Go short-term when investing in companies – Choose the company deposits for the part of the portfolio that has the shortest tenure – say 1-2 years. An investor will then have the potential to make a good risk-adjusted return from their deposit portfolio.

So what’s your pick: Bank fixed deposits or corporate fixed deposits?
Investing in a corporate fixed deposit of a short tenure is the way to go rather than invest in deposits of a longer tenure. One does not know what the business cycle (of the company) would be over a longer period of time and deposits of a shorter tenure are generally safer to invest in.

 

However, corporate fixed deposit certainly don’t come nowhere near the ease and comfort of a bank fixed deposit. A thorough research is necessary to invest in a corporate fixed deposit in order to gainfully profit from the higher interest rates offered. The safest option is a bank-issued fixed deposit.

#NRIs: Non-residential Indians investing in Indian company FDs should keep in mind:
Under certain conditions according to Reserve Bank of India, deposits should be debited only from the Non Resident Ordinary (NRO) account of NRIs and not from the Non Resident External Account (NRE Account).
NRIs can also invest in company deposits provided the amounts would not be credited to a Non Resident External (NRE) account. Moreover, the amount that are received from the deposits are non-repatriable, which means you cannot transfer the money back abroad.
Banks are free to determine their interest rates on savings deposits under Ordinary Non-Resident (NRO) Accounts.
An NRI can open two kinds of accounts in India - NRE (Non Resident External Account) and NRO (Non Resident Ordinary) accounts. While NRO accounts is meant for depositing earnings made in India in rupee denomination, NRE accounts is to deposit earnings earned in a foreign currency abroad.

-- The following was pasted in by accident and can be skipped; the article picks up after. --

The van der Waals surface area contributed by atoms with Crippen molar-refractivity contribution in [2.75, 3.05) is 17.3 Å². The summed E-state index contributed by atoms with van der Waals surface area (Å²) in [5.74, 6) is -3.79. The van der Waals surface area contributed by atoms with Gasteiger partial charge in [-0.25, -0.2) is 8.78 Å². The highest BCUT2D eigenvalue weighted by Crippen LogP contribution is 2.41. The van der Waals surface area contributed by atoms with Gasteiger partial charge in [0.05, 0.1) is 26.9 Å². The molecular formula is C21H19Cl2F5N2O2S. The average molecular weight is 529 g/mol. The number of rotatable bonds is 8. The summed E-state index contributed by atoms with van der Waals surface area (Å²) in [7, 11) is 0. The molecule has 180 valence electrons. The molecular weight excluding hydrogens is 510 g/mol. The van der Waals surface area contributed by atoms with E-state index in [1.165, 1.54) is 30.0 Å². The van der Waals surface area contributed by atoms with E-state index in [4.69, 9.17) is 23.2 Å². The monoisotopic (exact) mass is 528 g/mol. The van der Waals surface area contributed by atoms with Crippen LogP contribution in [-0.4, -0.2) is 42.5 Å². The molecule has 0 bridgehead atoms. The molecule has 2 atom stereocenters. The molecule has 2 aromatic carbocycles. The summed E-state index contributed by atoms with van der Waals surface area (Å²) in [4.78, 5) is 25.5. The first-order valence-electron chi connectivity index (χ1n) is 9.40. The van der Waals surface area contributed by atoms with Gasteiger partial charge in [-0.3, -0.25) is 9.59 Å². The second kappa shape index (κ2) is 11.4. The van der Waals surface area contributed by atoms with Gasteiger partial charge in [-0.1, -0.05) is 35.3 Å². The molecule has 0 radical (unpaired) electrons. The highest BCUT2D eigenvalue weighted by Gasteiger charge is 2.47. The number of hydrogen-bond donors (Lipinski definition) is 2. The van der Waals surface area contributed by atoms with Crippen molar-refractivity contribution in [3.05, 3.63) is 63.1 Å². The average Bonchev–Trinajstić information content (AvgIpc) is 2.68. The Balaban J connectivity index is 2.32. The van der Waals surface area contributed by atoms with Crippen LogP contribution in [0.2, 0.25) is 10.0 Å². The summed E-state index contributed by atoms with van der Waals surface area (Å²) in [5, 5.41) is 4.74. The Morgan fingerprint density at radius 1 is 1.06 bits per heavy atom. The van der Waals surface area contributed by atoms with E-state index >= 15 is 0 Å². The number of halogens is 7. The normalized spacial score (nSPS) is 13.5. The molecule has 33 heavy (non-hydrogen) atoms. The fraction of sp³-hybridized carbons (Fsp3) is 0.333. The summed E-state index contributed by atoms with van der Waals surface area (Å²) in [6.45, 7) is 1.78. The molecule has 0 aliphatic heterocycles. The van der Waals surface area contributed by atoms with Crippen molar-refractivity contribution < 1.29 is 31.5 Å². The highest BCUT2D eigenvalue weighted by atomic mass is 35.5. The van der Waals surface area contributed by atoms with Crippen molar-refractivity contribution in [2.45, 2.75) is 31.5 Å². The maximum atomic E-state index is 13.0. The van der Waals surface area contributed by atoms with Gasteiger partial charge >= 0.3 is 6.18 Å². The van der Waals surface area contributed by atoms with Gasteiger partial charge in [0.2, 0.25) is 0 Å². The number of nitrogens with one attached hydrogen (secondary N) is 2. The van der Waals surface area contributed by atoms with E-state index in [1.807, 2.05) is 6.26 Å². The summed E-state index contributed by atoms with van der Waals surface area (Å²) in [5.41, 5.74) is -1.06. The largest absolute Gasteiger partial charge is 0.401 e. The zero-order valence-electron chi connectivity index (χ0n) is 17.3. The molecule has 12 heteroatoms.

NRE deposits VS NRO deposits
An NRE FD is a type of term deposit account where the NRI makes deposits from overseas and remit the same in an Indian account, where the currency will be converted into rupees. An NRE deposit is basically a term deposit account held to transfer foreign earnings. Interest earnings on NRE deposits are not taxed.

Additionally, NRI’s earning in a foreign currency has limited opportunities of both exchange rate and interest rate arbitrage to beat inflation in the home country, but excess borrowings abroad that are not adequately backed by future foreign currency earnings could result in losses in exchange rate, if the home currency is fundamentally weak and tends to depreciate.

IMPACT ON TAX ON NRO AND NRE FIXED DEPOSITS
NRO fixed deposits attract taxes as per Indian laws. NRE fixed deposits do not attract taxes on the principal or interests earned from the deposits.
NRO fixed deposits attract taxes as per Indian laws. The interests earned from an NRO FD are taxed according to the Income Tax Act, 1961 at around 30 per cent, which is quite high when compared to domestic FD tax rates.

NRE fixed deposits do not attract taxes on the principal or interests earned from the deposits. Consequently, NRE fixed deposits are completely tax free. This difference makes an NRE FD a better option than its NRO avatar.

(Gulf News)